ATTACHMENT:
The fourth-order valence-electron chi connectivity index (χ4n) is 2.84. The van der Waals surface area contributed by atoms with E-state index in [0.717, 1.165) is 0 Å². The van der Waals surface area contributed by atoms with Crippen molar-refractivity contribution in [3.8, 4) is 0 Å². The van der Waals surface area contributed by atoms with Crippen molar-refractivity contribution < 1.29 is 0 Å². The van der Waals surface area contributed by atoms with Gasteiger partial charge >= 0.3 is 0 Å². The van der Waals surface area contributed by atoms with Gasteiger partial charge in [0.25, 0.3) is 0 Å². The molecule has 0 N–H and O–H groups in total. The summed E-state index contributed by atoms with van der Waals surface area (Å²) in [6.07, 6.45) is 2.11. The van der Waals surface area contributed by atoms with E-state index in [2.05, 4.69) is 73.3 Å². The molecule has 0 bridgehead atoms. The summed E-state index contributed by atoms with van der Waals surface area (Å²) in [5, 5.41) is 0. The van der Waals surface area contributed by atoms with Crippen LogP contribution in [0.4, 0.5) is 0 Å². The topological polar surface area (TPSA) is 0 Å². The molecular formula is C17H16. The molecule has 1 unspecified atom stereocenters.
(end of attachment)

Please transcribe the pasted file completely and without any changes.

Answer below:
The fourth-order valence-electron chi connectivity index (χ4n) is 2.84. The van der Waals surface area contributed by atoms with E-state index in [0.717, 1.165) is 0 Å². The van der Waals surface area contributed by atoms with Crippen molar-refractivity contribution in [3.8, 4) is 0 Å². The van der Waals surface area contributed by atoms with Crippen molar-refractivity contribution < 1.29 is 0 Å². The van der Waals surface area contributed by atoms with Gasteiger partial charge >= 0.3 is 0 Å². The van der Waals surface area contributed by atoms with Gasteiger partial charge in [0.25, 0.3) is 0 Å². The molecule has 0 N–H and O–H groups in total. The summed E-state index contributed by atoms with van der Waals surface area (Å²) in [6.07, 6.45) is 2.11. The van der Waals surface area contributed by atoms with E-state index in [2.05, 4.69) is 73.3 Å². The molecule has 0 bridgehead atoms. The summed E-state index contributed by atoms with van der Waals surface area (Å²) in [5, 5.41) is 0. The van der Waals surface area contributed by atoms with Crippen LogP contribution in [0.4, 0.5) is 0 Å². The topological polar surface area (TPSA) is 0 Å². The molecular formula is C17H16. The molecule has 1 unspecified atom stereocenters.